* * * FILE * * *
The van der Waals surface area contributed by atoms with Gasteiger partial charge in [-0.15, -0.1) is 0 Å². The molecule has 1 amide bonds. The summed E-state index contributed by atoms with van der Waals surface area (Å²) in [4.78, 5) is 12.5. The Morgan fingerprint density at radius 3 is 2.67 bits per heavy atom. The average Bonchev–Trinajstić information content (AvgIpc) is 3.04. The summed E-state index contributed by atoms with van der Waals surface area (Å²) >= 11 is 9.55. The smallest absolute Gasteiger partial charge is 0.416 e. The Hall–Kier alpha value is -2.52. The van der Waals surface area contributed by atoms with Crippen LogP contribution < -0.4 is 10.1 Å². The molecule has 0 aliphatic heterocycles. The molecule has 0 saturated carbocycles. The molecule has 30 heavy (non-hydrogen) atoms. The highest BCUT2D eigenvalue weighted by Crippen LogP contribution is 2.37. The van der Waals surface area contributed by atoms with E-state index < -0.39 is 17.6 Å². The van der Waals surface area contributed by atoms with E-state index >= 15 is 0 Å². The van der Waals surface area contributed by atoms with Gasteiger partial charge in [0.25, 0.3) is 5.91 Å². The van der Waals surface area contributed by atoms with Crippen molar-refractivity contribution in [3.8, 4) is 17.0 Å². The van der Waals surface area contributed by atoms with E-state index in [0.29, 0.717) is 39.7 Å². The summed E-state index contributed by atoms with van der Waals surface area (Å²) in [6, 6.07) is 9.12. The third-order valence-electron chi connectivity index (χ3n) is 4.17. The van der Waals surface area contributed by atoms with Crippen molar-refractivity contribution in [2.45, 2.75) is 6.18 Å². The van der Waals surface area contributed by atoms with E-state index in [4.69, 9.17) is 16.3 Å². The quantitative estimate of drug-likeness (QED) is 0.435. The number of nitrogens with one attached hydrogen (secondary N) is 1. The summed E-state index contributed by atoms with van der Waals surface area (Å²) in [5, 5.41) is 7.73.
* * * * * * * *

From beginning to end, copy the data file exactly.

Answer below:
The van der Waals surface area contributed by atoms with Gasteiger partial charge in [-0.15, -0.1) is 0 Å². The molecule has 1 amide bonds. The summed E-state index contributed by atoms with van der Waals surface area (Å²) in [4.78, 5) is 12.5. The Morgan fingerprint density at radius 3 is 2.67 bits per heavy atom. The average Bonchev–Trinajstić information content (AvgIpc) is 3.04. The summed E-state index contributed by atoms with van der Waals surface area (Å²) >= 11 is 9.55. The smallest absolute Gasteiger partial charge is 0.416 e. The Hall–Kier alpha value is -2.52. The van der Waals surface area contributed by atoms with Crippen LogP contribution < -0.4 is 10.1 Å². The molecule has 0 aliphatic heterocycles. The molecule has 0 saturated carbocycles. The molecule has 30 heavy (non-hydrogen) atoms. The highest BCUT2D eigenvalue weighted by Crippen LogP contribution is 2.37. The van der Waals surface area contributed by atoms with E-state index < -0.39 is 17.6 Å². The van der Waals surface area contributed by atoms with E-state index >= 15 is 0 Å². The van der Waals surface area contributed by atoms with Gasteiger partial charge in [0.25, 0.3) is 5.91 Å². The van der Waals surface area contributed by atoms with Crippen molar-refractivity contribution in [3.8, 4) is 17.0 Å². The van der Waals surface area contributed by atoms with E-state index in [0.29, 0.717) is 39.7 Å². The summed E-state index contributed by atoms with van der Waals surface area (Å²) in [6, 6.07) is 9.12. The third-order valence-electron chi connectivity index (χ3n) is 4.17. The van der Waals surface area contributed by atoms with Crippen molar-refractivity contribution in [2.45, 2.75) is 6.18 Å². The van der Waals surface area contributed by atoms with E-state index in [4.69, 9.17) is 16.3 Å². The quantitative estimate of drug-likeness (QED) is 0.435. The number of nitrogens with one attached hydrogen (secondary N) is 1. The summed E-state index contributed by atoms with van der Waals surface area (Å²) in [5, 5.41) is 7.73.